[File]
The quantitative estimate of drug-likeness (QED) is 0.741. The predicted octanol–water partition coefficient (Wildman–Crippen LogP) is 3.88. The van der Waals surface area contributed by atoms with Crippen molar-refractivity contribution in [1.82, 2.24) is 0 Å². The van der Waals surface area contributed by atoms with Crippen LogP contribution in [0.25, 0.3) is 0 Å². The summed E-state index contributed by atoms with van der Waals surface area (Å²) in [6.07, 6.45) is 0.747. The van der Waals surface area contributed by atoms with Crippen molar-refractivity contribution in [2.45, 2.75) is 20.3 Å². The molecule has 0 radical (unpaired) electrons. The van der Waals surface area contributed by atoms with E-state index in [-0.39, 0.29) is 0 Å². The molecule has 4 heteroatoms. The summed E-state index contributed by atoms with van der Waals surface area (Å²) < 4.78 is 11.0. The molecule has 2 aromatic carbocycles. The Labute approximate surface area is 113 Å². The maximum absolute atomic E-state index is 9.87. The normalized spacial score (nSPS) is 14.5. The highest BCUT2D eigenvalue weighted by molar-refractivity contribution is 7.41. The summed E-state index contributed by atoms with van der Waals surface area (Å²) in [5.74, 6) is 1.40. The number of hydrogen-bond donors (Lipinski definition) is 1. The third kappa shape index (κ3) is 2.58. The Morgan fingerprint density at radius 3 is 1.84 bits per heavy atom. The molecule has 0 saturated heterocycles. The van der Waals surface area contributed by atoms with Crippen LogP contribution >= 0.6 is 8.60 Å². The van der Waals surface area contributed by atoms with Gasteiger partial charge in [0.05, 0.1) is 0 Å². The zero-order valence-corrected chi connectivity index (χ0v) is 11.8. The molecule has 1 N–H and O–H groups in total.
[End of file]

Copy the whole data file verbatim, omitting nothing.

The quantitative estimate of drug-likeness (QED) is 0.741. The predicted octanol–water partition coefficient (Wildman–Crippen LogP) is 3.88. The van der Waals surface area contributed by atoms with Crippen molar-refractivity contribution in [1.82, 2.24) is 0 Å². The van der Waals surface area contributed by atoms with Crippen LogP contribution in [0.25, 0.3) is 0 Å². The summed E-state index contributed by atoms with van der Waals surface area (Å²) in [6.07, 6.45) is 0.747. The van der Waals surface area contributed by atoms with Crippen molar-refractivity contribution in [2.45, 2.75) is 20.3 Å². The molecule has 0 radical (unpaired) electrons. The van der Waals surface area contributed by atoms with E-state index in [-0.39, 0.29) is 0 Å². The molecule has 4 heteroatoms. The summed E-state index contributed by atoms with van der Waals surface area (Å²) < 4.78 is 11.0. The molecule has 2 aromatic carbocycles. The Labute approximate surface area is 113 Å². The maximum absolute atomic E-state index is 9.87. The normalized spacial score (nSPS) is 14.5. The highest BCUT2D eigenvalue weighted by molar-refractivity contribution is 7.41. The summed E-state index contributed by atoms with van der Waals surface area (Å²) in [5.74, 6) is 1.40. The number of hydrogen-bond donors (Lipinski definition) is 1. The third kappa shape index (κ3) is 2.58. The Morgan fingerprint density at radius 3 is 1.84 bits per heavy atom. The molecule has 0 saturated heterocycles. The van der Waals surface area contributed by atoms with Crippen LogP contribution >= 0.6 is 8.60 Å². The van der Waals surface area contributed by atoms with Gasteiger partial charge in [0.05, 0.1) is 0 Å². The zero-order valence-corrected chi connectivity index (χ0v) is 11.8. The molecule has 1 N–H and O–H groups in total.